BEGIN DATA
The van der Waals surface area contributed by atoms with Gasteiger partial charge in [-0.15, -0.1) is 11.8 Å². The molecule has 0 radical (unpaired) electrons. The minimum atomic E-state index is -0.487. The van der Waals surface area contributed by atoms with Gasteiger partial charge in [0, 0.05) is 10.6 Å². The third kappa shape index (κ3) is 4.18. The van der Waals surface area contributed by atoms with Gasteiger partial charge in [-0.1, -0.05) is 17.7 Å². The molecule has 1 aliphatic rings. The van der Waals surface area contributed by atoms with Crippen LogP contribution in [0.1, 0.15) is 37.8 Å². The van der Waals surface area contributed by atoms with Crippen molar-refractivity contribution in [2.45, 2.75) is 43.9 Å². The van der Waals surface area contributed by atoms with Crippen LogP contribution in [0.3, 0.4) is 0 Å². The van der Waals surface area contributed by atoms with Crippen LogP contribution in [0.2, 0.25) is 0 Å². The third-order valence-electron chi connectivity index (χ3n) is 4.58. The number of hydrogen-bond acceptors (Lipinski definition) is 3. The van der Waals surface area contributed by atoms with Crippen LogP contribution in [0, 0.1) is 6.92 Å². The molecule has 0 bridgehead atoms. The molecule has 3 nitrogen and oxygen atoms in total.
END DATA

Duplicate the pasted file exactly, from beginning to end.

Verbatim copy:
The van der Waals surface area contributed by atoms with Gasteiger partial charge in [-0.15, -0.1) is 11.8 Å². The molecule has 0 radical (unpaired) electrons. The minimum atomic E-state index is -0.487. The van der Waals surface area contributed by atoms with Gasteiger partial charge in [0, 0.05) is 10.6 Å². The third kappa shape index (κ3) is 4.18. The van der Waals surface area contributed by atoms with Gasteiger partial charge in [-0.1, -0.05) is 17.7 Å². The molecule has 1 aliphatic rings. The van der Waals surface area contributed by atoms with Crippen LogP contribution in [0.1, 0.15) is 37.8 Å². The van der Waals surface area contributed by atoms with Crippen molar-refractivity contribution in [2.45, 2.75) is 43.9 Å². The van der Waals surface area contributed by atoms with Crippen LogP contribution in [0.3, 0.4) is 0 Å². The van der Waals surface area contributed by atoms with Crippen LogP contribution in [0.2, 0.25) is 0 Å². The third-order valence-electron chi connectivity index (χ3n) is 4.58. The number of hydrogen-bond acceptors (Lipinski definition) is 3. The van der Waals surface area contributed by atoms with Crippen LogP contribution in [0, 0.1) is 6.92 Å². The molecule has 0 bridgehead atoms. The molecule has 3 nitrogen and oxygen atoms in total.